.  
 New Mexico logo

Date of visit:
June 6, 2001

For location of this site in NM, click on the map:
Location of Cumbres & Toltec Scenic Railroad
 

We rate this trip a:

Trip Highlights:
 Tickets expensive
 Tickets worth the $$
 Well managed
 Walk the yards
 Comfortable bus ride
 Uncrowded in June
 Very Scenic
 Open "Cattle Car"
 Majestic Views
 Lunch at Osier
 Travel at 10mph
 Eat coal soot
 Smell engine smoke
 

 Kachina

[ Home ] [ Travel Page ] [ Three Amigos June Visit ]
 
Go to Three Amigos Visit Main Page - June 2001 Visit
        Trip route to Taos
        Route To Chama, NM
        Train Route - Chama, NM to Antonito, CO
        Historical Overview
        Site Gallery - The Train Ride
        Site Gallery - The Spring Season
        For more information
Historic Overview of the Cumbres & Toltec Scenic Railroad
The Cumbres & Toltec Scenic Railroad

The steam engine

The Steam Engine
The Cumbres & Toltec Scenic Railroad is America's longest and highest narrow gauge railroad.

It is also one of our country's best preserved railroad museums, designated both a National and State Registered Historic Site and National Civil Engineering Landmark.

The 64-mile line is a remnant of the San Juan Extension of the narrow gauge part of the Denver & Rio Grand Railway (later to be known as the Denver & Rio Grande Western Railroad, or the "Rio Grande").

Narrow gauge (3 feet between the rails) was chosen instead of the more common standard gauge (4 feet 8 1/2 inches), so that the railroad could make tighter turns in the mountains and thereby reduce construction costs. Wishing to tap the booming mining districts in southwestern Colorado, the railroad headed west from Antonito in 1880. Crews surveyed, graded roadbed, and laid track through spectacular Toltec Gorge, over 10,015 foot Cumbres Pass, and down the 4 percent grade into Chama, where they arrived on December 31, 1880.

The coming of the railroad was a critical factor in the opening up of northern New Mexico and southwestern Colorado. The railroad was instrumental in developing the natural resources of the region, hauling mineral ore, timber, cattle, and sheep. The Rio Grande also carried passengers to and from the region. It even carried a first class parlor car on its daily passenger trains until ending passenger service in 1951.

The railroad had its ups and downs over the years. In 1893 the Silver Purchase Act was repealed and the federal government stopped purchasing silver. This brought a calamitous decline in the railroad's revenues. Subsequent economic booms and busts affected the railroad as well. Good times in the 1920s resulted in the purchase of "modem" engines (still in use today) and the rehabilitation of many freight cars. Except for a brief respite during World War II, the Rio Grande narrow gauge never recovered from the Great Depression, and most of the narrow gauge lines in the Rocky Mountains were scrapped during the 1950s.The discovery of oil and gas In the Four Comers area of Colorado, New Mexico, Arizona, and Utah in the early 1950s led to a revival of the San Juan Extension, and it was used to transport equipment into the region.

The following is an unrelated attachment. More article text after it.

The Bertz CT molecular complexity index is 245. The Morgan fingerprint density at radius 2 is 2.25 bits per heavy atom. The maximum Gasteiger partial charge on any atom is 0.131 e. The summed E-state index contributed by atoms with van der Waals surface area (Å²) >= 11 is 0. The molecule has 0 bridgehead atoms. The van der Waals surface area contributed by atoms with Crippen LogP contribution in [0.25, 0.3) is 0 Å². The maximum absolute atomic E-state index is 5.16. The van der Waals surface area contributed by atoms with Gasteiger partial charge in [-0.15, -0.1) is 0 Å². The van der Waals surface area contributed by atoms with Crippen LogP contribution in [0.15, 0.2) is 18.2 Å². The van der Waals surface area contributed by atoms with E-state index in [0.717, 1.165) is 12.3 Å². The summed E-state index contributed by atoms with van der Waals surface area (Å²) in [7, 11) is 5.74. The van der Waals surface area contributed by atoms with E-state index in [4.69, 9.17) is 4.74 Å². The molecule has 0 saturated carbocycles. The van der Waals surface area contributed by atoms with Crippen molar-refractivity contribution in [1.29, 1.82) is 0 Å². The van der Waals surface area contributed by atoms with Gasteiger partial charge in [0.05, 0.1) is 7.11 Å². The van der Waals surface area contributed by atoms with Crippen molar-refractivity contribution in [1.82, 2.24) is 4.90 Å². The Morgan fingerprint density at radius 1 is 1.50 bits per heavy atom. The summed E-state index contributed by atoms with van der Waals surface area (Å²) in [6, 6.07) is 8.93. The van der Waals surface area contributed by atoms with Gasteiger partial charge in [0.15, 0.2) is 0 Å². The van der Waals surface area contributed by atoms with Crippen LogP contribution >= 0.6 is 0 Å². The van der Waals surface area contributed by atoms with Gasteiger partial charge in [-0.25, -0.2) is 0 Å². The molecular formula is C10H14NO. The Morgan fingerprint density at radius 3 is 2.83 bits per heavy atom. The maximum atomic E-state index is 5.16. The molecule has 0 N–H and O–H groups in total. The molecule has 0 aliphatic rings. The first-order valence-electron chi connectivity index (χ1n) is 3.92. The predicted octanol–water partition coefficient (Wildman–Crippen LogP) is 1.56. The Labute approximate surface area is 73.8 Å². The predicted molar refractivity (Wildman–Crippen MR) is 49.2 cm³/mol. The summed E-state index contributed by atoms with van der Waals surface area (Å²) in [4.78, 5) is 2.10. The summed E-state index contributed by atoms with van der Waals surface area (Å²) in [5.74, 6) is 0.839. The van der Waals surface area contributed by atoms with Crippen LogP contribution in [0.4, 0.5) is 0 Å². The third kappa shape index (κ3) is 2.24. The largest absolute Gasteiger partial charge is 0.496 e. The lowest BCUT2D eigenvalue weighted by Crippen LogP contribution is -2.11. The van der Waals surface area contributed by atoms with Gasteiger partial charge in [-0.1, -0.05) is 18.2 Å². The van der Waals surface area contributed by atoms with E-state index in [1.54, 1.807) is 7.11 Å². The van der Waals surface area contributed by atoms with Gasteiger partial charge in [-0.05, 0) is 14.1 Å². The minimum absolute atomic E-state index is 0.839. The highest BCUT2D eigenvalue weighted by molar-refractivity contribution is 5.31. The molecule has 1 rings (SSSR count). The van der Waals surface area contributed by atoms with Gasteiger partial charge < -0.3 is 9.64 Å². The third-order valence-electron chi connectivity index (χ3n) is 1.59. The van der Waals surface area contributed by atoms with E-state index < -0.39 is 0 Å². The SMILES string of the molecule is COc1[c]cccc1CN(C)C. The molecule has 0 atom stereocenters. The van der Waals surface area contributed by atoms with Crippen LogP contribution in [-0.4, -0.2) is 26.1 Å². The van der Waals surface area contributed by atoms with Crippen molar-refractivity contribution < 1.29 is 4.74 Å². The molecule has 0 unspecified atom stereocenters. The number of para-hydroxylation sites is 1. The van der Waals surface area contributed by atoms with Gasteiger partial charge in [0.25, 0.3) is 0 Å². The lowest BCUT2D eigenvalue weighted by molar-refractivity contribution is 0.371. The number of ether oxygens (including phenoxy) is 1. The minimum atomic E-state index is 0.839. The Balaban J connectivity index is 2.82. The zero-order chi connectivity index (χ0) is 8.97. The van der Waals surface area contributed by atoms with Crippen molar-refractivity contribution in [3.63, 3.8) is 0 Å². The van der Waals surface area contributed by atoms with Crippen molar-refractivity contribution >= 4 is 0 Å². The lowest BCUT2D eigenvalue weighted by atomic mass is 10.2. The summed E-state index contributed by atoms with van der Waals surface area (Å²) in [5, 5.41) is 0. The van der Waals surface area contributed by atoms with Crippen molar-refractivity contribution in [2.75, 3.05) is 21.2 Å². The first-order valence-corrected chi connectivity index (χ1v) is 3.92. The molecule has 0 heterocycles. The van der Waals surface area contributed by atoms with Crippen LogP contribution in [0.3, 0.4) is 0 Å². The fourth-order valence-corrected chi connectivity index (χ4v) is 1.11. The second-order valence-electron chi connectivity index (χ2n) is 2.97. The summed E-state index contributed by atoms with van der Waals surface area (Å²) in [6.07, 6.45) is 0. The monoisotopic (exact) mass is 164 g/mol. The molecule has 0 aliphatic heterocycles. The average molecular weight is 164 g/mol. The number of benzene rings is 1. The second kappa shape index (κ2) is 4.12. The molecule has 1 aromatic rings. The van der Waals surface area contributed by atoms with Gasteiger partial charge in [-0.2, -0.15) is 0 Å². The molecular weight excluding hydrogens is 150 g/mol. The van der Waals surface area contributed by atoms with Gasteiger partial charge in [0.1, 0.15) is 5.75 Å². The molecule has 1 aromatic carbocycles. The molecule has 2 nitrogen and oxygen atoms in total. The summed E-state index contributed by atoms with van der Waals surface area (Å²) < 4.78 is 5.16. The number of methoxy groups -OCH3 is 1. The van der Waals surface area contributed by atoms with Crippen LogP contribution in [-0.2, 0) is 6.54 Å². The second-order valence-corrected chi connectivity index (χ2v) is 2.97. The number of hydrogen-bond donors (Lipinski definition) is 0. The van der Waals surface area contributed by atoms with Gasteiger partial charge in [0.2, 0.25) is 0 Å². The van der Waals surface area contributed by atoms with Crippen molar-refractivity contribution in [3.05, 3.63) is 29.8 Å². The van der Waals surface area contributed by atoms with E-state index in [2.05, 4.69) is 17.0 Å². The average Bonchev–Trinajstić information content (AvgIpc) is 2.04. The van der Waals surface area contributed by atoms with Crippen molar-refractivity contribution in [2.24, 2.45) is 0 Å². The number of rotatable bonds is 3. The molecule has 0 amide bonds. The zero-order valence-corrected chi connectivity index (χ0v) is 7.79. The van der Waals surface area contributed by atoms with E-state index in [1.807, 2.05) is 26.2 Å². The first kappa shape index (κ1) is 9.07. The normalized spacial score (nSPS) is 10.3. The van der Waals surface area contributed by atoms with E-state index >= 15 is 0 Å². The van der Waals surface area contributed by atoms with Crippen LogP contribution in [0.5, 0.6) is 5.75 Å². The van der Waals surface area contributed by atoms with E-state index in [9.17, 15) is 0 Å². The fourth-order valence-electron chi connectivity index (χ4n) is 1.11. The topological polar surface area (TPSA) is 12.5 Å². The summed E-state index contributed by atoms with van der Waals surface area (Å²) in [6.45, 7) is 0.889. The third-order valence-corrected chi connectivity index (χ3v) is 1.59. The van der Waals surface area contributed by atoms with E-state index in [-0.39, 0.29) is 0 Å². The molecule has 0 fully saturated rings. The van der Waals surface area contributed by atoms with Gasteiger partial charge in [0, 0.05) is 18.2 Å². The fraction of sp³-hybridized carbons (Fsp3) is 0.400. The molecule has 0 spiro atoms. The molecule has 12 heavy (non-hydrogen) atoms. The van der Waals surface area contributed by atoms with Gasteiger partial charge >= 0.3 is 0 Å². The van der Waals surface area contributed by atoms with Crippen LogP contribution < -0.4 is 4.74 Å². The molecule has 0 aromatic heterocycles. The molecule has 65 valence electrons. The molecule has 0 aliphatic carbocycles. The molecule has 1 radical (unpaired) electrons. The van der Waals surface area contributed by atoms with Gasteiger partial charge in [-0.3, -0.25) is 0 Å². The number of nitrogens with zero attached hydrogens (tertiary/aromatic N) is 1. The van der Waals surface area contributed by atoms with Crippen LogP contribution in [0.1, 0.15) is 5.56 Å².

Very likely this single factor prevented the scrapping of the line. However, even that traffic died out in the mid-1960s and the Rio Grande was ready to abandon this line by 1967.

In the mountains
In the mountains
In July 1970, through the intervention of dedicated people, the states of New Mexico and Colorado purchased the most scenic portion of the San Juan Extension Chama to Antonito. Today the states administer the railroad through a bistate commission, which leases the railroad to a contract operator.
Site Gallery - The Train Ride
Carsonal National Forest Panorama (57Kb Image)
On the C&TSR On the C&TSR On the C&TSR
On the C&TSR On the C&TSR On the C&TSR
On the C&TSR On the C&TSR On the C&TSR
On the C&TSR On the C&TSR On the C&TSR
On the C&TSR On the C&TSR On the C&TSR
On the C&TSR On the C&TSR On the C&TSR
On the C&TSR On the C&TSR On the C&TSR
On the C&TSR On the C&TSR On the C&TSR
On the C&TSR On the C&TSR On the C&TSR
On the C&TSR On the C&TSR On the C&TSR
On the C&TSR On the C&TSR On the C&TSR
On the C&TSR On the C&TSR On the C&TSR
On the C&TSR On the C&TSR On the C&TSR
On the C&TSR On the C&TSR On the C&TSR
On the C&TSR On the C&TSR On the C&TSR
On the C&TSR On the C&TSR
Can you hear
the far-off
whistle blow?
Site Gallery - The Spring Season
Springtime Springtime Springtime
Springtime Springtime Springtime
All images in this gallery section are copyright
Friends of the Cumbres and Toltec Scenic Railroad

For More Information
Friends of the Cumbres & Toltec Scenic Railroad
Official Cumbres & Toltec Scenic Railroad Site (ticket information)

Text source partially extracted from:
Historical Overview of the Cumbres and Toltec Scenic Railroad, Friends of the C&TSR, Inc.
[ Home ] [ Travel Page ] [ Three Amigos June Visit ]